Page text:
POWELL: My message to the new prime minister of the Palestinian Authority is that the United States wants to support him in his efforts. He has committed himself to the road map. And now the action he has to take is to speak to the Palestinian people about the need to end violence and all acts of terror, bring under the control those elements within the Palestinian community that still practice those sorts of activities and terrorist activities and violence, and we will be there to help him.
We are committed to the road map, as President Bush has said. I will also have discussions with Prime Minister Sharon with respect to obligations that Israel has under the road map and see if we cannot get this process moving now that we have new transformed Palestinian leadership that has made a commitment, as the prime minister of the Palestinian Authority has made with respect to speaking out against violence. Speaking out against terror was the first thing he said after Prime Minister Abu Mazen was confirmed by the Palestinian legislature.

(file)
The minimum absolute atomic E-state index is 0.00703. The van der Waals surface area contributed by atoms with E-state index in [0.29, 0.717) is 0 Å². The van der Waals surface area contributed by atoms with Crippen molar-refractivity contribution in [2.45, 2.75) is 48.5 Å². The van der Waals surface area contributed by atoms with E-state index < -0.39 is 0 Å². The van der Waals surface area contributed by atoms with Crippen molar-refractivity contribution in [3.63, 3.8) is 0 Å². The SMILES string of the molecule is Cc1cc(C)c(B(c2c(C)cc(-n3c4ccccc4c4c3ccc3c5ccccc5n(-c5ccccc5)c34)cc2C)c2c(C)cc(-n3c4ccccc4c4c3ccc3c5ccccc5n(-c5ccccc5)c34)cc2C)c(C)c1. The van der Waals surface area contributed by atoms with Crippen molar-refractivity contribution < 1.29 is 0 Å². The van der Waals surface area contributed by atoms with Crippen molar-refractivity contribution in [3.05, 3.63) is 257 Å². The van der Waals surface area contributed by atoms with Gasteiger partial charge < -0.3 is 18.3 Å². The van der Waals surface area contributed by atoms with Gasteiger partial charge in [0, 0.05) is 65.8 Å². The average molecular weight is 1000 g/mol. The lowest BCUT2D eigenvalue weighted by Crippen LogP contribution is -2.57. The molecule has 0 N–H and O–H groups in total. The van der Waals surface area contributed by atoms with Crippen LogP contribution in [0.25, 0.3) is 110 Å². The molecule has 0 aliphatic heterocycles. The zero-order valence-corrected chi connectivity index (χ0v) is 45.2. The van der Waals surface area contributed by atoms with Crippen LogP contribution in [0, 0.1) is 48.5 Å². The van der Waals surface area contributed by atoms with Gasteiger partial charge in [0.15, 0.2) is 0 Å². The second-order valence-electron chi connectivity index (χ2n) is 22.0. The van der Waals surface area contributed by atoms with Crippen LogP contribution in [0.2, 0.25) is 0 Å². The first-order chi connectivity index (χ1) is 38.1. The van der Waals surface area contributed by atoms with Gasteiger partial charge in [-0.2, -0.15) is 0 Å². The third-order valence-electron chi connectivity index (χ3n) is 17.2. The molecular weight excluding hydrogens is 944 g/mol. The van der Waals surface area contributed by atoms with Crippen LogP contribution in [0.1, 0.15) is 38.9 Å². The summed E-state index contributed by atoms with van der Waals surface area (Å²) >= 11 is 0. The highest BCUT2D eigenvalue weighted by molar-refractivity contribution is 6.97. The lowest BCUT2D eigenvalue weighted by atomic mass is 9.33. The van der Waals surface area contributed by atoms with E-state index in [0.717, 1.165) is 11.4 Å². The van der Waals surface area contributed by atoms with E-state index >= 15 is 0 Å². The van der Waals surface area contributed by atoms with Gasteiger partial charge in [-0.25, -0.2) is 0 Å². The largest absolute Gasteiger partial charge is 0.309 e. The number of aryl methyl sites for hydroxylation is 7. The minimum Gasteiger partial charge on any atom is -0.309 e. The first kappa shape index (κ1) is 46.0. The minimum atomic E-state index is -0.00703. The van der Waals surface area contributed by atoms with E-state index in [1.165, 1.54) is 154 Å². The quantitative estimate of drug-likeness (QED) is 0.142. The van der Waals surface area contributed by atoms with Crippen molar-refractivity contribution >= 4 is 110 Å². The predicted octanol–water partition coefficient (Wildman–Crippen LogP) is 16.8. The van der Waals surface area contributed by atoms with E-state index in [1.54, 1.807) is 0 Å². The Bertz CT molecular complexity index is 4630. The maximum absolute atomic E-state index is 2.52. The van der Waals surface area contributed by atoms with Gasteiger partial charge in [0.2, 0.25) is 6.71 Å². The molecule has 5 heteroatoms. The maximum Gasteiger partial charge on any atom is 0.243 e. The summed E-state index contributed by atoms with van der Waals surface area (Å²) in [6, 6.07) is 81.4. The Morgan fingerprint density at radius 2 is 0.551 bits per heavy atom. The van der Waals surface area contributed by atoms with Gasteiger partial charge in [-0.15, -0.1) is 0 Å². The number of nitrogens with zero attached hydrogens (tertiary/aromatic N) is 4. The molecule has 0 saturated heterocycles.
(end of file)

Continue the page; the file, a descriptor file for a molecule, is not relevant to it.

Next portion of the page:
So I'm encouraged that we may have a fresh start. It's not going to be easy. We have seen things in the area in recent days that show us that it's not going to be easy. But I'm anxious to get started and I'm anxious to see if we cannot make progress as rapidly as possible and take advantage of the new strategic situation created by the end of the regime in Baghdad and the new strategic situation created by the appointment of a Palestinian prime minister and the presentation of the road map.
AL-THANI (through translator): Regarding the road map, we believe it is a good proposal, this road map. It is accepted by the Palestinians. And unlike what the media is trying to portray, we don't believe that this is going to be easy to achieve. And sacrifices must be made by all sides in order for peace to be achieved.
POWELL: Thank you.
O'BRIEN: Secretary of State Colin Powell there with the emir of Qatar, Sheikh Hamad bin Khalifa Al-Thani, addressing reporters after meeting today. Obviously, Qatar gaining increased importance as far as the U.S. is concerned. As troops are pulled out of Saudi Arabia, much of the force in that region will move into Qatar. This on -- as the secretary of state prepares to embark on a trip to the Middle East saying he believes there might be a fresh start for the road map toward peace. Not going to be easy. Anxious to get started, given the new strategic situation post-war in Iraq.